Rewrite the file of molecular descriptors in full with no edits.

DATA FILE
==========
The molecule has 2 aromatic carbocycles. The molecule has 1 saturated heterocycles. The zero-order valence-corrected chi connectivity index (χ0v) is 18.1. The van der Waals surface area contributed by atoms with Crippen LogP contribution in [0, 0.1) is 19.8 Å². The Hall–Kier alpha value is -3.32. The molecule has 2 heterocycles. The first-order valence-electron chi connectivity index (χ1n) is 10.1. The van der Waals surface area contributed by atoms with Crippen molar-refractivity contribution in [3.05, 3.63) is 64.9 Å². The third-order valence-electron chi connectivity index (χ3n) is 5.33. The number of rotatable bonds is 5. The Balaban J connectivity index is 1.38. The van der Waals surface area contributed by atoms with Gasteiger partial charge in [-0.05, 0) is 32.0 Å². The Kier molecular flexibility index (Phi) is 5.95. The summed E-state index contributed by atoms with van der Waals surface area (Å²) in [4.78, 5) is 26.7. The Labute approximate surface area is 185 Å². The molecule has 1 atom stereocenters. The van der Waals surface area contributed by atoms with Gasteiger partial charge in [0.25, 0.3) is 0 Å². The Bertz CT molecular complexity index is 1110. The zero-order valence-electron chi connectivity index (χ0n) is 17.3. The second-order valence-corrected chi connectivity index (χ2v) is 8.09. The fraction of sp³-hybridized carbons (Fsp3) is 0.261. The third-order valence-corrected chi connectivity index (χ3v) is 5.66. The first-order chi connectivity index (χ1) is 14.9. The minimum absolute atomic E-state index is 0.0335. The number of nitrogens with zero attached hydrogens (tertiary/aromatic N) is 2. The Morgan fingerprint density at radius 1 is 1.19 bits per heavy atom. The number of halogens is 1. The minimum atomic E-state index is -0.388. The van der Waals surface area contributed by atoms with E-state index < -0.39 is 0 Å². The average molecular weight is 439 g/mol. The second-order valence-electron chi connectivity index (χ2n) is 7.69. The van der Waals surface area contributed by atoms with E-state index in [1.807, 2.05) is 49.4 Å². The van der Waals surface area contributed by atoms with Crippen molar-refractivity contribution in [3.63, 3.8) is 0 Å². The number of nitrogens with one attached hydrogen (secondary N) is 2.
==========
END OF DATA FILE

The molecule has 2 aromatic carbocycles. The molecule has 1 saturated heterocycles. The zero-order valence-corrected chi connectivity index (χ0v) is 18.1. The van der Waals surface area contributed by atoms with Crippen LogP contribution in [0, 0.1) is 19.8 Å². The Hall–Kier alpha value is -3.32. The molecule has 2 heterocycles. The first-order valence-electron chi connectivity index (χ1n) is 10.1. The van der Waals surface area contributed by atoms with Crippen molar-refractivity contribution in [3.05, 3.63) is 64.9 Å². The third-order valence-electron chi connectivity index (χ3n) is 5.33. The number of rotatable bonds is 5. The Balaban J connectivity index is 1.38. The van der Waals surface area contributed by atoms with Gasteiger partial charge in [-0.05, 0) is 32.0 Å². The Kier molecular flexibility index (Phi) is 5.95. The summed E-state index contributed by atoms with van der Waals surface area (Å²) in [4.78, 5) is 26.7. The Labute approximate surface area is 185 Å². The molecule has 1 atom stereocenters. The van der Waals surface area contributed by atoms with Gasteiger partial charge in [0.25, 0.3) is 0 Å². The Bertz CT molecular complexity index is 1110. The zero-order valence-electron chi connectivity index (χ0n) is 17.3. The second-order valence-corrected chi connectivity index (χ2v) is 8.09. The fraction of sp³-hybridized carbons (Fsp3) is 0.261. The third-order valence-corrected chi connectivity index (χ3v) is 5.66. The first-order chi connectivity index (χ1) is 14.9. The minimum absolute atomic E-state index is 0.0335. The number of nitrogens with zero attached hydrogens (tertiary/aromatic N) is 2. The Morgan fingerprint density at radius 1 is 1.19 bits per heavy atom. The number of halogens is 1. The minimum atomic E-state index is -0.388. The van der Waals surface area contributed by atoms with E-state index < -0.39 is 0 Å². The average molecular weight is 439 g/mol. The second-order valence-electron chi connectivity index (χ2n) is 7.69. The van der Waals surface area contributed by atoms with E-state index in [1.807, 2.05) is 49.4 Å². The van der Waals surface area contributed by atoms with Crippen molar-refractivity contribution in [3.63, 3.8) is 0 Å². The number of nitrogens with one attached hydrogen (secondary N) is 2.